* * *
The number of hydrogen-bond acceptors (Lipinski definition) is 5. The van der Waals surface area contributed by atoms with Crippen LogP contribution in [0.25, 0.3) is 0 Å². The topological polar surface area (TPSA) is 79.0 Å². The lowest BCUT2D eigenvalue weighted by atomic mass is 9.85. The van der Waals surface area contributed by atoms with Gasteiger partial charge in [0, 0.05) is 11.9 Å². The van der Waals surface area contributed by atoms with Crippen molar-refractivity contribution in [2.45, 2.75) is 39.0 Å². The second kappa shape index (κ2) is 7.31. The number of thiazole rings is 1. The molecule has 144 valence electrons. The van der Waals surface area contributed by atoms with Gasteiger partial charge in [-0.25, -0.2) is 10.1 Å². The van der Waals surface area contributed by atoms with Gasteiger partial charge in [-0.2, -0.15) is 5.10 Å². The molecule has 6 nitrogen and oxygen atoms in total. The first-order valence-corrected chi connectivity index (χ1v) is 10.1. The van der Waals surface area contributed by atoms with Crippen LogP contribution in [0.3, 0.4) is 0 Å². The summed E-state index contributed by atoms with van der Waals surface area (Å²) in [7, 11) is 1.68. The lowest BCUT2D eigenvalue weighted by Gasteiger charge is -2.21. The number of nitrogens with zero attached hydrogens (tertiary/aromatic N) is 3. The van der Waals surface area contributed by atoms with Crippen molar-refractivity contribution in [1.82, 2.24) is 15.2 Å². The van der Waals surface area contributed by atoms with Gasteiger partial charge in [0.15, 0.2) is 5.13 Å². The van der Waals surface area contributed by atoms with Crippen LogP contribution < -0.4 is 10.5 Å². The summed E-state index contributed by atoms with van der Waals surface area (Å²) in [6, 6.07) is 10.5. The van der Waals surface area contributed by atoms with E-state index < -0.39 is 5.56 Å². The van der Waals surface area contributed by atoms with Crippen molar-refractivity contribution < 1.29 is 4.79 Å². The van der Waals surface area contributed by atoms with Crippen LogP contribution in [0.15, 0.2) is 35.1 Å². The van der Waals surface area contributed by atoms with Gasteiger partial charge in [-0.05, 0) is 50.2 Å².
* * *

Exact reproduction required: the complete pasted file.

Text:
The number of hydrogen-bond acceptors (Lipinski definition) is 5. The van der Waals surface area contributed by atoms with Crippen LogP contribution in [0.25, 0.3) is 0 Å². The topological polar surface area (TPSA) is 79.0 Å². The lowest BCUT2D eigenvalue weighted by atomic mass is 9.85. The van der Waals surface area contributed by atoms with Gasteiger partial charge in [0, 0.05) is 11.9 Å². The van der Waals surface area contributed by atoms with Crippen molar-refractivity contribution in [2.45, 2.75) is 39.0 Å². The second kappa shape index (κ2) is 7.31. The number of thiazole rings is 1. The molecule has 144 valence electrons. The van der Waals surface area contributed by atoms with Gasteiger partial charge in [-0.25, -0.2) is 10.1 Å². The van der Waals surface area contributed by atoms with Gasteiger partial charge in [-0.2, -0.15) is 5.10 Å². The molecule has 6 nitrogen and oxygen atoms in total. The first-order valence-corrected chi connectivity index (χ1v) is 10.1. The van der Waals surface area contributed by atoms with Crippen LogP contribution in [0.3, 0.4) is 0 Å². The summed E-state index contributed by atoms with van der Waals surface area (Å²) in [7, 11) is 1.68. The lowest BCUT2D eigenvalue weighted by Gasteiger charge is -2.21. The number of nitrogens with zero attached hydrogens (tertiary/aromatic N) is 3. The van der Waals surface area contributed by atoms with Crippen molar-refractivity contribution in [1.82, 2.24) is 15.2 Å². The van der Waals surface area contributed by atoms with Gasteiger partial charge in [0.15, 0.2) is 5.13 Å². The van der Waals surface area contributed by atoms with Crippen LogP contribution < -0.4 is 10.5 Å². The summed E-state index contributed by atoms with van der Waals surface area (Å²) in [6, 6.07) is 10.5. The van der Waals surface area contributed by atoms with E-state index < -0.39 is 5.56 Å². The van der Waals surface area contributed by atoms with Crippen molar-refractivity contribution < 1.29 is 4.79 Å². The van der Waals surface area contributed by atoms with Crippen LogP contribution in [0.15, 0.2) is 35.1 Å². The van der Waals surface area contributed by atoms with Gasteiger partial charge in [-0.05, 0) is 50.2 Å².